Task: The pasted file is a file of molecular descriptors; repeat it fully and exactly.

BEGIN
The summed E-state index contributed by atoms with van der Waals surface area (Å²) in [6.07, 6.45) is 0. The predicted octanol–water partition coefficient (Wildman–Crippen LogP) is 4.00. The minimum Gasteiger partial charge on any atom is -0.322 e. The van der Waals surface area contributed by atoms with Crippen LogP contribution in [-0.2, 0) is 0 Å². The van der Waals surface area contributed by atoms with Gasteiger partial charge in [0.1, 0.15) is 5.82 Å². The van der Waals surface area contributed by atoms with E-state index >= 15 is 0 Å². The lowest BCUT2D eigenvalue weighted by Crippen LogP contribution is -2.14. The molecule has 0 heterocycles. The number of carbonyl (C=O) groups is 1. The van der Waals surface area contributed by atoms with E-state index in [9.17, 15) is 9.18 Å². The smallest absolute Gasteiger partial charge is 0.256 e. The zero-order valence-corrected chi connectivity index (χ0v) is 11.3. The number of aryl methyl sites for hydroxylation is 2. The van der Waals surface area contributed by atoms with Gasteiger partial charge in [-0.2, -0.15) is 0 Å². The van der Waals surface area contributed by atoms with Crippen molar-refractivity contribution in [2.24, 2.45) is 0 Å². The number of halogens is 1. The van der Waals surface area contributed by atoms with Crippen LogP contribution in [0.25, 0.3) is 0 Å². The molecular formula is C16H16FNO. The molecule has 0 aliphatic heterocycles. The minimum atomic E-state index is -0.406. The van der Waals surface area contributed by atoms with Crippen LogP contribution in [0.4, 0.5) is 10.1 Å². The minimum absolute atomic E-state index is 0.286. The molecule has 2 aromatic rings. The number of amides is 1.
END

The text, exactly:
The summed E-state index contributed by atoms with van der Waals surface area (Å²) in [6.07, 6.45) is 0. The predicted octanol–water partition coefficient (Wildman–Crippen LogP) is 4.00. The minimum Gasteiger partial charge on any atom is -0.322 e. The van der Waals surface area contributed by atoms with Crippen LogP contribution in [-0.2, 0) is 0 Å². The van der Waals surface area contributed by atoms with Gasteiger partial charge in [0.1, 0.15) is 5.82 Å². The van der Waals surface area contributed by atoms with E-state index >= 15 is 0 Å². The lowest BCUT2D eigenvalue weighted by Crippen LogP contribution is -2.14. The molecule has 0 heterocycles. The number of carbonyl (C=O) groups is 1. The van der Waals surface area contributed by atoms with E-state index in [9.17, 15) is 9.18 Å². The smallest absolute Gasteiger partial charge is 0.256 e. The zero-order valence-corrected chi connectivity index (χ0v) is 11.3. The number of aryl methyl sites for hydroxylation is 2. The van der Waals surface area contributed by atoms with Gasteiger partial charge in [-0.2, -0.15) is 0 Å². The van der Waals surface area contributed by atoms with Crippen molar-refractivity contribution in [2.24, 2.45) is 0 Å². The number of halogens is 1. The van der Waals surface area contributed by atoms with Crippen LogP contribution in [0.25, 0.3) is 0 Å². The molecular formula is C16H16FNO. The molecule has 0 aliphatic heterocycles. The minimum atomic E-state index is -0.406. The van der Waals surface area contributed by atoms with Crippen LogP contribution in [0.4, 0.5) is 10.1 Å². The minimum absolute atomic E-state index is 0.286. The molecule has 2 aromatic rings. The number of amides is 1.